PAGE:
In this haunting, grotesquely comedic thriller from Filipino art cinema hero Lav Diaz, violence, political unrest, and the dire state of a nation are the grand themes behind a tale of rival cops with a mutual death wish.
Screened as part of NZIFF 2023
Turning heads with his crime and punishment epic Norte, the End of History (NZIFF 2013), Lav Diaz is a master of long-form cinema whose portraits of Philippine society are as potent as they are prolific. When the Waves Are Gone is made with consummate anger and despair, but also an allegorical surrealism that serves up bizarre humour and searing moral inquiry in equal measure.
Centred on Hermes, a maverick detective disgraced for his uncompromising anti-drug methods, the film charts his exile from crime-riddled Manila to the countryside against the revenge-obsessed Primo, a veteran police officer jailed for misconduct by Hermes a decade earlier. Primo’s release from prison unfolds in strangely horrifying fashion, a botched baptism just one of his errors of judgment along the way to tracking down Hermes. Leading us on this strangely hypnotic journey into darkness, Diaz juxtaposes the absurd derangement of these characters with lengthy and poetic philosophising on a culture of fear and corruption, where the ominous horizons depicted in Lauren Greenfield’s outstanding documentary on Philippines politics, The Kingmaker (NZIFF 2020), are brought grimly into focus. — Tim Wong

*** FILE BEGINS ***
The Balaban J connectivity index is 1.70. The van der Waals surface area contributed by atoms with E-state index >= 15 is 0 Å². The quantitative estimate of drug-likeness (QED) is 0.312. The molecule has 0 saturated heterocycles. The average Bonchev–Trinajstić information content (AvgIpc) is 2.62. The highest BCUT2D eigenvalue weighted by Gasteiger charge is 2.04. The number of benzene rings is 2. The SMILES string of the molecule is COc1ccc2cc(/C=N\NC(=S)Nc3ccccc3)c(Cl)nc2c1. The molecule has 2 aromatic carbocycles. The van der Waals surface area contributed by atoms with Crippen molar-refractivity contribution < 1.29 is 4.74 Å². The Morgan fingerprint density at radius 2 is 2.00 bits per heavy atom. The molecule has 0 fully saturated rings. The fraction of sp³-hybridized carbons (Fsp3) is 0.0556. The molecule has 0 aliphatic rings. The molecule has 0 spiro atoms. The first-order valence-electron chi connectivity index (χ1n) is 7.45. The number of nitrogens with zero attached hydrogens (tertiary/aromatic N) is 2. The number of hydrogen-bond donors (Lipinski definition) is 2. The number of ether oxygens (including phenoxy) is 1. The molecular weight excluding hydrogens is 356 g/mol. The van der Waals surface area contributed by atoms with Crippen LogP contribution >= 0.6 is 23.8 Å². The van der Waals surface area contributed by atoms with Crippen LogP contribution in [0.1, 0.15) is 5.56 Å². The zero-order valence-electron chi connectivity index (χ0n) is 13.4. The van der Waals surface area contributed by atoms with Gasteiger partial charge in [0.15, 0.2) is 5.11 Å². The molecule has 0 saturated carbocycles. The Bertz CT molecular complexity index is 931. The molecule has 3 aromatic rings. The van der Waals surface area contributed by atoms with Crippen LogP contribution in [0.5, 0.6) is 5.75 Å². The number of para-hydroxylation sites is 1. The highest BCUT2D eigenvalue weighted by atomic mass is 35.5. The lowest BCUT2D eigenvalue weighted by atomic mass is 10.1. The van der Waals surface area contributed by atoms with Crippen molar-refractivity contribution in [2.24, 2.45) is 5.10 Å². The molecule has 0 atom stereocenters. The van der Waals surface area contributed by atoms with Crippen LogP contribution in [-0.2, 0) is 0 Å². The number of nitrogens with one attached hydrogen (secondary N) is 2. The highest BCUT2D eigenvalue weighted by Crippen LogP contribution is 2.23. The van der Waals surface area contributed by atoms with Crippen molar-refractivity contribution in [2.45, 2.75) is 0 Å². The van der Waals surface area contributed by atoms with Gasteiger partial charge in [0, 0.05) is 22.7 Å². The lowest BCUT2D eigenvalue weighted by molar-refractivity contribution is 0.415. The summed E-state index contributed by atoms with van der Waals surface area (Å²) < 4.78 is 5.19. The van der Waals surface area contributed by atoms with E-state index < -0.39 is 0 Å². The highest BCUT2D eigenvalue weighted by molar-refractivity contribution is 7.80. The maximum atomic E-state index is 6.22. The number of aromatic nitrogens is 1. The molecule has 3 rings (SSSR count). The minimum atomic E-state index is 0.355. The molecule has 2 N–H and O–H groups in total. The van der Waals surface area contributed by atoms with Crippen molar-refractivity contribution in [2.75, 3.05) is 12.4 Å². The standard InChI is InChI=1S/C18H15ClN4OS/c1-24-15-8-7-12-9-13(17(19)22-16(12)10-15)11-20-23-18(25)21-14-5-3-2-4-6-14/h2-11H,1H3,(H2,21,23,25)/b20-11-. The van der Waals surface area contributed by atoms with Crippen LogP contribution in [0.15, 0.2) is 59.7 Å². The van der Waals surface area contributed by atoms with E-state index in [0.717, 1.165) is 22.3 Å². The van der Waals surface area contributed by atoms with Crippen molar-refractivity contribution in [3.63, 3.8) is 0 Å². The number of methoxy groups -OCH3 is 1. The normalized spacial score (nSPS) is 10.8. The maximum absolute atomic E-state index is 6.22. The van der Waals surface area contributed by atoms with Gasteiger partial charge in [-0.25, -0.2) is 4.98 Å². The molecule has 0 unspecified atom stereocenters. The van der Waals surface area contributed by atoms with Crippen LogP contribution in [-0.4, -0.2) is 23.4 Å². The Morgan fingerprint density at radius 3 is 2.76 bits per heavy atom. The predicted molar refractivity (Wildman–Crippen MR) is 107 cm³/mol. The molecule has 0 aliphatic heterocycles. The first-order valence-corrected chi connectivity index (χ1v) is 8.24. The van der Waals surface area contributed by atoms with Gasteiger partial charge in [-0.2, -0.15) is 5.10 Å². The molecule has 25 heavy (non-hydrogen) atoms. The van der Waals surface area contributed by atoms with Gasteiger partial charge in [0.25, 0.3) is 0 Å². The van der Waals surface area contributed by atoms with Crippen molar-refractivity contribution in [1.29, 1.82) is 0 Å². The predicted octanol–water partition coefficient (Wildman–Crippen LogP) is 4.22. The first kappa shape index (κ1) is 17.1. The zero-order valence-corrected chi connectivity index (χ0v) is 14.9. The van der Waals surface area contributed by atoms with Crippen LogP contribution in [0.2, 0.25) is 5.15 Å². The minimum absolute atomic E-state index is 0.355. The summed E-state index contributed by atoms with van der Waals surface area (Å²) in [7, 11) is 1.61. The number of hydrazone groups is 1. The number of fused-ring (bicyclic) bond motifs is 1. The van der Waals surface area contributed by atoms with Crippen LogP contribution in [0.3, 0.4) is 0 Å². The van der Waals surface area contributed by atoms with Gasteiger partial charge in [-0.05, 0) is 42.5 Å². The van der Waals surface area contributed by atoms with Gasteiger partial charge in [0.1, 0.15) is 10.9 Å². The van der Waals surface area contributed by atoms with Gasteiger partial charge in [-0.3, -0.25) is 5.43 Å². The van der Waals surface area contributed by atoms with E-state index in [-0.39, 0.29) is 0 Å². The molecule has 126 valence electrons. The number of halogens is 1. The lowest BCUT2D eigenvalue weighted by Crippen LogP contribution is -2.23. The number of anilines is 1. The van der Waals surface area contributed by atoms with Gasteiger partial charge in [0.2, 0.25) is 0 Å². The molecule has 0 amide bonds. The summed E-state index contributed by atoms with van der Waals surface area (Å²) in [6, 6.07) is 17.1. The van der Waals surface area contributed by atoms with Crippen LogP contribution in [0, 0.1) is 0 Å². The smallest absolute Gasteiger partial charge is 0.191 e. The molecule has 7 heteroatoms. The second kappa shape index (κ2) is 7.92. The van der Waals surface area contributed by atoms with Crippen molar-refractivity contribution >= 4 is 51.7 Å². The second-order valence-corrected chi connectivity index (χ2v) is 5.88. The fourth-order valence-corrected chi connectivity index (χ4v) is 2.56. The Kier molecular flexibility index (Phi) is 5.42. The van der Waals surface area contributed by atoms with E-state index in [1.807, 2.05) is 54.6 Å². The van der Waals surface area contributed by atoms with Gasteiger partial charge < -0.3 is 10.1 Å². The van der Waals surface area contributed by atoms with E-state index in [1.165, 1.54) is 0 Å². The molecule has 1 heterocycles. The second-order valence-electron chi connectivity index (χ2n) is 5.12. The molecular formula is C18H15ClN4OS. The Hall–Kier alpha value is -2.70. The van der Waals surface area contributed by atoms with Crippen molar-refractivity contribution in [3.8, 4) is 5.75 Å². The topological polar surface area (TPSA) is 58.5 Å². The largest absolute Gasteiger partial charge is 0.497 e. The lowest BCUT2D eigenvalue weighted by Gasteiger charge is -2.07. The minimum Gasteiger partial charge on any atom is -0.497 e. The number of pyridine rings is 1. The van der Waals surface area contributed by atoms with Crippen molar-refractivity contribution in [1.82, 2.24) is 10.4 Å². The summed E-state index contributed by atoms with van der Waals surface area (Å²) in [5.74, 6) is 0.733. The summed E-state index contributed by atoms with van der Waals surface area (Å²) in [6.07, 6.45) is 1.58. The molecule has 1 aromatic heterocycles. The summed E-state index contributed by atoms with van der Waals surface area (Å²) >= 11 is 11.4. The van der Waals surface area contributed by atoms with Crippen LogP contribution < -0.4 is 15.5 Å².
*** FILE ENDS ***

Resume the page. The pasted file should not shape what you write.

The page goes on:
“The narrative sweep of this film slowly whisks us away and consumes us, like a storm bearing down on an eerily deserted beach.” — David Katz, Cineuropa